Vasari contributed to the coverup in his Life of Raphael which reads like the life of a saint. Vasari's Lives of the Painters is a veritable hagiography of Rennaissance Art.
Raphael and La Fornarina by Jean Auguste Dominique Ingres, 1814
After reading between the lines of Vasari's Life of Raphael and seeing the portraits many artists have become obsessed with the intrigueing and romantic legend of Raphael and La Fornarina.
The story of Raphael's legendary love for his model inspired Ingres to paint this portrait around 1814 depicting Margherita Luti sitting on Raphael's lap as he gazes Pygmalion like at the La fornarina portrait in progress, having apparently taken a break from his work to make love to his beautiful model. In the background a drawn back curtain reveals a view of the Vatican through the window and behind the easel a hand is holding a copy of Vasari's Life of Raphael. Leaning against the wall in the back is the Madonna della Seggiola. The man with the book behind the easel is Ingres reading between the lines.
Etching by Pablo Picasso, 1968
In 1968, at the age of 87, Pablo Picasso created his 357 series of twenty five pornographic etchings inspired by the legend of Raphael and La Fornarina. In the final etching in the series, Raphael is depicted having sexual intercourse with La Fornarina while Michelangelo watches, hiding under the bed.
Thanks to the research of Italian art historian Maurizio Bernardelli Curuz and his associates the La fornarina portrait has now been restored revealing the truth about their relationship. Curuz and his associates have also uncovered documents suggesting that Raphael and Margherita Luti were indeed secretly married and that four months after Raphael's death the "widow" Margherita entered a convent in Rome.
We owe a debt to Maurizio Bernardelli Curuz and his associates for finally bringing the true story of Raphael and Margherita Luti to light.
The Lives of the Artists by Giorgio Vasari (translated by Julia Conway Bondanella and Peter Bondanella), Oxford, 2008 *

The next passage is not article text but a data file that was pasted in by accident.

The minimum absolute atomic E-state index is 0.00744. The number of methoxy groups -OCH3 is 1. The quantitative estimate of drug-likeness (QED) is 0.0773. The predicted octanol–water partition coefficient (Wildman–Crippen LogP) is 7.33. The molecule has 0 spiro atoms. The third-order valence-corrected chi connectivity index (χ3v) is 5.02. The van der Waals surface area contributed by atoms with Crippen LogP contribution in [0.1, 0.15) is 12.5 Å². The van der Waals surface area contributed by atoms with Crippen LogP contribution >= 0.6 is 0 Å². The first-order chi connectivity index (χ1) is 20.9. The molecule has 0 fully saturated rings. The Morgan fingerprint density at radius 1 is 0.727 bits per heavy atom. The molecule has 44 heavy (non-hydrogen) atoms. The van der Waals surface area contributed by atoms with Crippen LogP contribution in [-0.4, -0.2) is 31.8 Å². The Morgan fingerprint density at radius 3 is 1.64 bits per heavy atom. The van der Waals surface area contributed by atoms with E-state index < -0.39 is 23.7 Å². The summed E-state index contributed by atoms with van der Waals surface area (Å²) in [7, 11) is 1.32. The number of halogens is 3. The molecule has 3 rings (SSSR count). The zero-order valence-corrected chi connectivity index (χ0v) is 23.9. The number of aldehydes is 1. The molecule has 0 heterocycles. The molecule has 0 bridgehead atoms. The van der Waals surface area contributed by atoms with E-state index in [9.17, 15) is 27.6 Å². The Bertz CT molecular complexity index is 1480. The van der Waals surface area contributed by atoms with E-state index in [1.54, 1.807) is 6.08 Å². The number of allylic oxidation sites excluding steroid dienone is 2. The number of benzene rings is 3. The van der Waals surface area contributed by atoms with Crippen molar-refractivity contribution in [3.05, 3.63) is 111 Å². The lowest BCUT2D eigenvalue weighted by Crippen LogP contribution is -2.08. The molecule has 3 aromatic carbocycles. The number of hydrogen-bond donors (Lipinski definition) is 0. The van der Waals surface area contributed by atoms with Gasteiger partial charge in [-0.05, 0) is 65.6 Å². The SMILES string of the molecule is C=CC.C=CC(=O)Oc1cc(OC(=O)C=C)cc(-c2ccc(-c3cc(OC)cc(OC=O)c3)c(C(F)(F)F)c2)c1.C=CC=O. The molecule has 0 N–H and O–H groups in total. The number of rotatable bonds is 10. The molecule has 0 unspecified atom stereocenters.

Was Raphael Married? by Melissa Snell, 2005
Margherita as La fornarina by Lavalle Linn, 2009
Raphael, the artist killed by too much sex? by Jonathan Jones, 2009
The painter meanwhile did not abandon the light attachment by which he was enchained, and one day on returning to his house from one of these secret visits, he was seized with a violent fever, which being mistaken for a cold, the physicians inconsiderately caused him to be bled, whereby he found himself exhausted, when he had rather required to be strengthened. Thereupon he made his will, and, as a good Christian, he sent the object of his attachment from the house, but left her a sufficient provision wherewith she might live in decency.*
The master lived in the strictest intimacy with Bernardo Divizio, Cardinal of Bibbiena, who had for many years importuned him to take a wife of his selection, nor had Raphael directly refused compliance with the wishes of the Cardinal, but had put the matter off, by saying that he would wait some three or four years longer. The term which he had thus set approached before Raphael had thought of it, when he was reminded by the Cardinal of his promise, and being as he ever was just and upright, he would not depart from his word, and therelore accepted a nieceof the Cardinal himself for his wife. But as this engagement was nevertheless a very heavy restraint to him, he put off the marriage from time to time, insomuch that several months passed and the ceremony had not yet taken place.*
Raphael was a very amorous man who was fond of women, and he was always quick to serve them. This was the reason why, as he continued to pursue his carnal delights, he was treated with too much consideration and asqcuiescence by his friends. When his dear friend Agostino Chigi commissioned him to paint the first loggia in his palace, Raphael could not really put his mind to his work because of his love for one of his mistresses; Agostino became so desperate over this that, through his own efforts and with the assistance of others, he worked things out in such a way that he finally managed to bring this woman of Raphael's to come and stay with him on a constant basis in the section of the house where Raphael was working, and that was the reason why the work came to be finished.*